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J Neuroimmunol. 2002 Nov;132(1-2):93-8.

Vascular endothelial growth factor induces chemotaxis and proliferation of microglial cells.

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Department of Anatomy, University of Kiel, Olshausenstrasse 40, D-24098 Kiel, Germany.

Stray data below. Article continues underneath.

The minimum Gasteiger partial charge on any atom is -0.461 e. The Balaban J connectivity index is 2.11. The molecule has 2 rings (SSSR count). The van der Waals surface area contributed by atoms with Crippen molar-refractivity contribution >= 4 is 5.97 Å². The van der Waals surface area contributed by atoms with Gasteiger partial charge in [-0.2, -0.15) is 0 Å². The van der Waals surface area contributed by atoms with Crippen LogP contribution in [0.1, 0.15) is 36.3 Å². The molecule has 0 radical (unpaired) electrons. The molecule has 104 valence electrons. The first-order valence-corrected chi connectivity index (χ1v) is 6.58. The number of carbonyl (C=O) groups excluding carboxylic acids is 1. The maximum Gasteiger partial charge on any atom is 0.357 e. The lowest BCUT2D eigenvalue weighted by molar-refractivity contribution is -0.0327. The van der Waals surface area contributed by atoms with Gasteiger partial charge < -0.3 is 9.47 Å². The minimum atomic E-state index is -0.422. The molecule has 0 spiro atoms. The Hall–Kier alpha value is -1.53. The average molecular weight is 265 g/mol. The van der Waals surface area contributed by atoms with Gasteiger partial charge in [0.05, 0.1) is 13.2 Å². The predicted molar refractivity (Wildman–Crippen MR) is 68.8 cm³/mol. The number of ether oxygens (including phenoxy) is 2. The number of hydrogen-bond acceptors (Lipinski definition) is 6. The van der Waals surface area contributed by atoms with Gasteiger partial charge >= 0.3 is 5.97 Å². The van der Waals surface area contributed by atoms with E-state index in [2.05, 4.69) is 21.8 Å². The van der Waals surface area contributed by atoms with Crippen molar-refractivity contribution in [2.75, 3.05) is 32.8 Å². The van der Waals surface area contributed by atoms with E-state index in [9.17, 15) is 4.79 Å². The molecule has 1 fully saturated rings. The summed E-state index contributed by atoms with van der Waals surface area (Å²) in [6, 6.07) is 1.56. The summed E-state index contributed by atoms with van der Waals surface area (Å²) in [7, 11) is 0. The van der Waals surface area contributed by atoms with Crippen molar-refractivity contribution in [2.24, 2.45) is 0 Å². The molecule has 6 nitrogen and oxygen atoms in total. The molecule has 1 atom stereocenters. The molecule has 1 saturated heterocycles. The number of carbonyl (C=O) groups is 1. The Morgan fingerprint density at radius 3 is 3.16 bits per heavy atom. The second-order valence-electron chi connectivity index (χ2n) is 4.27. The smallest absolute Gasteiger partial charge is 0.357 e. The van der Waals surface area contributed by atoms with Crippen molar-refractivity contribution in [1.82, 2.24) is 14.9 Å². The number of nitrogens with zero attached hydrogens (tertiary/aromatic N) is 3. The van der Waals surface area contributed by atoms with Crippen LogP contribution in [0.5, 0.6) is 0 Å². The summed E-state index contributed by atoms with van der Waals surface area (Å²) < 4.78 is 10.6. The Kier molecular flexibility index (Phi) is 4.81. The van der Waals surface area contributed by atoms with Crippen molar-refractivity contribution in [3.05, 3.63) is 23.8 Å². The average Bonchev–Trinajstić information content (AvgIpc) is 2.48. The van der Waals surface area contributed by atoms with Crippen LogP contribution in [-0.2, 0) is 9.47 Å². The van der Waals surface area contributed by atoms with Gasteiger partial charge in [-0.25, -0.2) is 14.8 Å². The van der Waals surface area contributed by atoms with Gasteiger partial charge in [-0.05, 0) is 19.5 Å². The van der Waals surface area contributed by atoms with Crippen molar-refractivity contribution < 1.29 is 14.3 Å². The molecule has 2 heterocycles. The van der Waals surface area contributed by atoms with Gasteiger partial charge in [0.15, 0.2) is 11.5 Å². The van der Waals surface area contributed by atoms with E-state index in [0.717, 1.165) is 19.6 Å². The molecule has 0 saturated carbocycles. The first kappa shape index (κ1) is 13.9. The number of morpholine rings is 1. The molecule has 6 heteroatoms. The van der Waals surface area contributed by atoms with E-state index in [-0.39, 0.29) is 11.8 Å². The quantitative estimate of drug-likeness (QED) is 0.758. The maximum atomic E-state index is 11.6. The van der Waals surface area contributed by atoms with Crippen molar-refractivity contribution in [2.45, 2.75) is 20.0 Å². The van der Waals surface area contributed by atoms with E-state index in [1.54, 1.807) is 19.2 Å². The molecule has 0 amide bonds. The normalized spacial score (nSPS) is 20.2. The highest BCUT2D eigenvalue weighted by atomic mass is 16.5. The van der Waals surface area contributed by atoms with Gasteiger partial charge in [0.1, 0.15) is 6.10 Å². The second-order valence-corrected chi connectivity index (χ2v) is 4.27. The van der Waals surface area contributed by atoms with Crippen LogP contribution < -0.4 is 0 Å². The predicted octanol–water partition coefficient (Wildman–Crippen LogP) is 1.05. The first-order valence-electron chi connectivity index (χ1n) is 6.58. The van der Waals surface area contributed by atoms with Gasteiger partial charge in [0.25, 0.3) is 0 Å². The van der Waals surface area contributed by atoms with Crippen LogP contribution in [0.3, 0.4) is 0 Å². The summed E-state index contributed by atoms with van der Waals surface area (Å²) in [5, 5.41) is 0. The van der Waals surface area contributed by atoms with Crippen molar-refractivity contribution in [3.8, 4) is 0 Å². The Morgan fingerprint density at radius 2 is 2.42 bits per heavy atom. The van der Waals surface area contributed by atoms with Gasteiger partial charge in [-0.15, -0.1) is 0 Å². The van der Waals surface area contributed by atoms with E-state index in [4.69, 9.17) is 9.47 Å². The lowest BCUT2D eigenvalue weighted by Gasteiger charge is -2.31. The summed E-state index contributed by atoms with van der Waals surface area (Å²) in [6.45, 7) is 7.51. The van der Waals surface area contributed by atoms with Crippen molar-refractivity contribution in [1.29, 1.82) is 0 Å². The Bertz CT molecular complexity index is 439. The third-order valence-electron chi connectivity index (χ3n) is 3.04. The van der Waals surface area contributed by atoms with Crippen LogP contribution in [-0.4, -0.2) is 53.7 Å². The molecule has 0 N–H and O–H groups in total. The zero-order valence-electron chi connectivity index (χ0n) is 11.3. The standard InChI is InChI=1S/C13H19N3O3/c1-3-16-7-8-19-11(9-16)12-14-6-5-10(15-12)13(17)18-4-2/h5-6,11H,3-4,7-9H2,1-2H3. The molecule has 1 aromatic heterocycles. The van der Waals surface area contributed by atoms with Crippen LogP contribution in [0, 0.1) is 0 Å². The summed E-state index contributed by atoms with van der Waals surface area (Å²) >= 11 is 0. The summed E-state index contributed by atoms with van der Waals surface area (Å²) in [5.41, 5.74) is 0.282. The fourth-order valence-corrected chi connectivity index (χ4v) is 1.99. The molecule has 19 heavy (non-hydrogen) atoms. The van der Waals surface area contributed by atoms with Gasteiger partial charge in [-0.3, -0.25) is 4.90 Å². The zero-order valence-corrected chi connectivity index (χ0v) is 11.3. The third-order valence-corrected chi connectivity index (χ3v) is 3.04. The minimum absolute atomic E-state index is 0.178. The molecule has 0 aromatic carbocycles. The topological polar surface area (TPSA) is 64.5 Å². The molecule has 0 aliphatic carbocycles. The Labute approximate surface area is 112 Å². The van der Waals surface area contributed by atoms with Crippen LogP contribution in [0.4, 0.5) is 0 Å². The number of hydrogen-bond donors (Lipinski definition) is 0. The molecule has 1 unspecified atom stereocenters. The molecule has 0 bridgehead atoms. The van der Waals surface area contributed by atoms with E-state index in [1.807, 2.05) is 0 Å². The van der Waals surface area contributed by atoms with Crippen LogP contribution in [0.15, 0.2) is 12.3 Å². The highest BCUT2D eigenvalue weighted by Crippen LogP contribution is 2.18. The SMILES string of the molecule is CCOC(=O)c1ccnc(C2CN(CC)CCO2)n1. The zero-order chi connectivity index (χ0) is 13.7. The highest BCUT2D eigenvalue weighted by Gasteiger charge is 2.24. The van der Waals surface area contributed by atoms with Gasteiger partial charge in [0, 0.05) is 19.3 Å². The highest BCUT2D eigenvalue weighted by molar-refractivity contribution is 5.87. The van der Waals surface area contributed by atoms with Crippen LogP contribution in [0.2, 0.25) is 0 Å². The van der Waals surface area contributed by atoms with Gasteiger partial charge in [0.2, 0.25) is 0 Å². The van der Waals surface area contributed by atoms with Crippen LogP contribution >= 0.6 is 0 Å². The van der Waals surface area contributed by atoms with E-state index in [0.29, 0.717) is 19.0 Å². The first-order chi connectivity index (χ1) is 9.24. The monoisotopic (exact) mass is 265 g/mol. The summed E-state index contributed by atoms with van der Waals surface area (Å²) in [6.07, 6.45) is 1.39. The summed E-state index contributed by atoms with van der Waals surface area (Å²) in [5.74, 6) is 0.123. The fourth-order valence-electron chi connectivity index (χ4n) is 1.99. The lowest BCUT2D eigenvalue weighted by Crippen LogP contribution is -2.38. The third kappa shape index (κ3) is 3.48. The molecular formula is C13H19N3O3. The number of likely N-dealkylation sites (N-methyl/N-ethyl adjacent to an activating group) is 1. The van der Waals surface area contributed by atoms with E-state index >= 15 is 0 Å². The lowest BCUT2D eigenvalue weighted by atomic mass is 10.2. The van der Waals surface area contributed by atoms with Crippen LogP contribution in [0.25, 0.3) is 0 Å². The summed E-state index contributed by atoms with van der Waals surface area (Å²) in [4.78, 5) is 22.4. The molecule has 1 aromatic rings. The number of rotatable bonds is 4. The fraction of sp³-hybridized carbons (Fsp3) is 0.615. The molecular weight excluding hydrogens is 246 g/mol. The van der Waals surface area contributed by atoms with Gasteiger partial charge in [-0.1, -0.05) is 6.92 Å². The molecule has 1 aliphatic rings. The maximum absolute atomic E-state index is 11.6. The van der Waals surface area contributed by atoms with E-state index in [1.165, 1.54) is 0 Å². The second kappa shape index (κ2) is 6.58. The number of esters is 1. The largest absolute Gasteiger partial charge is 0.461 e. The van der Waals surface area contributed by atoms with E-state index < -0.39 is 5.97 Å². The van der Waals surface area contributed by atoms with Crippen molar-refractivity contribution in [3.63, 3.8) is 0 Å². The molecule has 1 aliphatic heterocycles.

Vascular endothelial growth factor (VEGF) is an angiogenic peptide that is produced in the brain after ischemia, injury or in malignant gliomas. Since these pathological conditions are associated with the infiltration of microglial cells, we investigated the expression of VEGF receptors (VEGFR) and possible effects of VEGF on cultivated microglial cells. As shown by reverse transcription-polymerase chain reaction and immunocytochemistry, rat microglial cells as well as the murine cell line BV-2 express the VEGFR-1, but not VEGFR-2. Murine VEGF induced 3H-thymidine incorporation into DNA of murine and rat microglial cells as well as chemotaxis in Boyden chamber assays. However, VEGF did not alter the phosphorylation of mitogen-activated protein kinases and only slightly that of the kinase Akt. These results show that microglial cells are targets for VEGF which induces migration and proliferation of these immunocompetent cells in the brain.

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